Waterpark capital of the WORLD …

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Here in Middle America, we get hammered by Momma Nature pretty regularly. Tornadoes, earthquakes, 101.1″ of snow, months of rain, years of drought, straight-line winds; we take it all in stride. Two weeks ago we went on our annual Mother’s Day camping and fishing trip – and had to hole up in the truck when it started to snow, sleet, and hail. Two weeks later and it’s only 49° here Saturday morning of Memorial Day weekend. Whatever the weather, we cope – that’s what we do – we’re Cheese Heads.

But weather can do weird things to peoples’ heads. A few years ago (the year of the 101.1″ snow, I believe) our local tourist destination – Wisconsin Dells, the Waterpark Capital of the World – had its season basically wiped out. Lake Delton, the 267-acre centerpiece, decided to go walkabout. One spring storm too many and the half-billion gallons of water within its boundaries breached a county highway and headed south. The lake was gone, and with it thousands of jobs and several hundred million tourist dollars. The lake bed was mud, the fish were flopping, and the locals were dealing. Well, some of them were dealing – and at least a few had lost their minds.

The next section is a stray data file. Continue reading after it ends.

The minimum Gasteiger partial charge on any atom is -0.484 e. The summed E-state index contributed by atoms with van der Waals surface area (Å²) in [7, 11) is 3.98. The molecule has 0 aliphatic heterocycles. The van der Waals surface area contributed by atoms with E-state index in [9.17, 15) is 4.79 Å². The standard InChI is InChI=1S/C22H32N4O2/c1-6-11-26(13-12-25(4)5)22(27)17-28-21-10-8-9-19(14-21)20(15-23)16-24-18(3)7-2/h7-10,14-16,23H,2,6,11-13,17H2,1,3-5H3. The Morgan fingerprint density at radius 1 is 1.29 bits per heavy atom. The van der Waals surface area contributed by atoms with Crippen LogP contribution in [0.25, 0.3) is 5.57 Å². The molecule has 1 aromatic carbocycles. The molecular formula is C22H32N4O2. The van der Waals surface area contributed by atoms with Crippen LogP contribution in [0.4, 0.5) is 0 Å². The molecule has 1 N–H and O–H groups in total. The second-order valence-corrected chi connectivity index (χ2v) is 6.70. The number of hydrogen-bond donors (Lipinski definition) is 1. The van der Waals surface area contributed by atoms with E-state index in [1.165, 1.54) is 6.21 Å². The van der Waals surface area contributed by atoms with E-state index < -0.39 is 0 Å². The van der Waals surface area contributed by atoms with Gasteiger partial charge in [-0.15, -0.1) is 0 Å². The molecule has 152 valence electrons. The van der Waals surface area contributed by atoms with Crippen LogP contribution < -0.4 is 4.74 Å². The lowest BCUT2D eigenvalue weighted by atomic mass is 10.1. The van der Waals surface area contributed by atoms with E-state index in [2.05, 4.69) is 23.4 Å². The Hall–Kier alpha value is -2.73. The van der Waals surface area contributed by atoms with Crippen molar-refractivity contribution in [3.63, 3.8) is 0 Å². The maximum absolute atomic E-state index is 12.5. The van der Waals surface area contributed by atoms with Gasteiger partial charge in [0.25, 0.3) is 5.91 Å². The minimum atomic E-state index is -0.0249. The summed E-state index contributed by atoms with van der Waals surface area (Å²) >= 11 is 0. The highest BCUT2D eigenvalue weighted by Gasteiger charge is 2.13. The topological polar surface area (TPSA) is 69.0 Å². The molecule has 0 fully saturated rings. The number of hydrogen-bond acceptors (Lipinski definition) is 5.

Guess what you shouldn’t do on a semi-dry lake bed? Jet ski. Yep, Good ol’ Jakey (a 19-yo male who came to be known affectionately as the Lake Delton Dunderhead on the Orthopedic Surgery unit) decided it would be fun to “mud ski” on the Lake Formerly Known as Delton. Found a “puddle.” Dragged his jet ski into it. Hit the gas. Hit a rock. Hit his head. Hit the OR about noon that same day. Hit Ortho about 1800 that night. His turned out to be a long summer in a body cast.

No nurse, nowhere, no how, has ever said, “I thought I’d seen it all,” and meant it.


We’ll make a fortune …

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I’m bending down to retie the shoe of one of my residents after breakfast. As I do so, she starts stroking my hair.

“Nurse Dux, you have such beautiful hair!”

“Thanks, Ella, that’s nice of you to say so.”